It's entirely apt that the 2016 Britain's Most Admired Company award is won by a business that was created in the year of BMAC's birth - 1990. ARM (Advanced RISC Machines Ltd as it was then) came into existence 26 years ago as a tripartite venture between Acorn, Apple and VLSI. Its headquarters were a converted 18th-century barn in Swaffham Bulbeck, a village eight miles from the centre of Cambridge and success was not immediate. One of its early designs was the microchip used in Apple's first handheld device the Newton - a resounding flop.
Undeterred and under the leadership of first Robin Saxby and then Warren East - now CEO of Rolls-Royce - the company grew steadily through the 90s and noughties. Its very particular expertise - the design of high-performance, low-power consumption microprocessors - was perfect for the age of battery-powered mobile technology, and helped it become the leading member of the Silicon Fen cluster.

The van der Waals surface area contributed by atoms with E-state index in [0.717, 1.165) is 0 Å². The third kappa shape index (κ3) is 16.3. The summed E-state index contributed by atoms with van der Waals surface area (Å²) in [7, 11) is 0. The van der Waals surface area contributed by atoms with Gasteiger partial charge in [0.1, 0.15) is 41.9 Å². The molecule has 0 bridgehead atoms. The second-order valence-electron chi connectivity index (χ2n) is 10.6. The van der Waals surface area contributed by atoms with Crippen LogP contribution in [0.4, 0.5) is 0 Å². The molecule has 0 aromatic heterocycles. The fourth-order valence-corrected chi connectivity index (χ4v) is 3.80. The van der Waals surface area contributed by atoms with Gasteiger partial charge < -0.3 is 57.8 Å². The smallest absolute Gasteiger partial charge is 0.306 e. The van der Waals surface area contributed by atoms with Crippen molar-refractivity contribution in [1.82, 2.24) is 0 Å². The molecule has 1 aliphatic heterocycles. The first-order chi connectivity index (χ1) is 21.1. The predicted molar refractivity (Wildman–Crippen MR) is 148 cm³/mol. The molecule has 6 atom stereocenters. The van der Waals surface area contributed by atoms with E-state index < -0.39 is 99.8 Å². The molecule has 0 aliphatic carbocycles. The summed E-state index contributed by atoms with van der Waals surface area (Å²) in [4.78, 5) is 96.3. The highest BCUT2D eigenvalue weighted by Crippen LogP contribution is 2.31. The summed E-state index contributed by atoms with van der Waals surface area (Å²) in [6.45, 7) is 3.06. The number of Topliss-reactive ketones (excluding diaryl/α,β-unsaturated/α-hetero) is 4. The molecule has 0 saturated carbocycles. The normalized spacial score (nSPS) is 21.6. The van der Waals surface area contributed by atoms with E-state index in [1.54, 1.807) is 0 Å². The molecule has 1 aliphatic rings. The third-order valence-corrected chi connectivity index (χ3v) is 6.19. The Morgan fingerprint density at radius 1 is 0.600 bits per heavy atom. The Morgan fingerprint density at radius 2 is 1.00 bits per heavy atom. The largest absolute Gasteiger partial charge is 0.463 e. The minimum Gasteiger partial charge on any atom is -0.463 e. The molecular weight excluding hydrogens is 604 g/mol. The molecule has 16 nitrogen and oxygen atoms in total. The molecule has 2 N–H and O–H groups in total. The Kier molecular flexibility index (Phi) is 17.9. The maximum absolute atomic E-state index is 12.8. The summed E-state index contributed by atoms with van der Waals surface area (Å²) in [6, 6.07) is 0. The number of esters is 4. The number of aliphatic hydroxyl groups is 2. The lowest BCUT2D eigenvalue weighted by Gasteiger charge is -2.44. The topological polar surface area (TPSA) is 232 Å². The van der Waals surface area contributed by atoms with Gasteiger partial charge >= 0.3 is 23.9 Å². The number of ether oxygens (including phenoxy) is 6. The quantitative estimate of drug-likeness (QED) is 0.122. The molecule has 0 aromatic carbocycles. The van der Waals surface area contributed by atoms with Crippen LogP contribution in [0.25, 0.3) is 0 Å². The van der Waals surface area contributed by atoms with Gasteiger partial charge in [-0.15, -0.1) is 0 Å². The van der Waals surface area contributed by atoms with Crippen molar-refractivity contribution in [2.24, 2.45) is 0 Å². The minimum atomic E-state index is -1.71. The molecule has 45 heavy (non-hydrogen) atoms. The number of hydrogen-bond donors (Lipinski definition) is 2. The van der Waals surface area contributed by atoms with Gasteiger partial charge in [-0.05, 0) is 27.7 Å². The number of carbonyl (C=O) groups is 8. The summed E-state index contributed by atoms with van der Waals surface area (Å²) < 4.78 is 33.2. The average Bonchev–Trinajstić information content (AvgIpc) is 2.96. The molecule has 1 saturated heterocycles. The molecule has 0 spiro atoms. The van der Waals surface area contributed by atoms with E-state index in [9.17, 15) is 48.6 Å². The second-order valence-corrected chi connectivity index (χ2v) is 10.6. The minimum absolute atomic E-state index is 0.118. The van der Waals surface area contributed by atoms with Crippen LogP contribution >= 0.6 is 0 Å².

It listed on the London Stock Exchange and Nasdaq in 1998. Eighty-six billion chips later things are going swimmingly as devices with ARM designs at their heart are touched daily by 80% of the global population.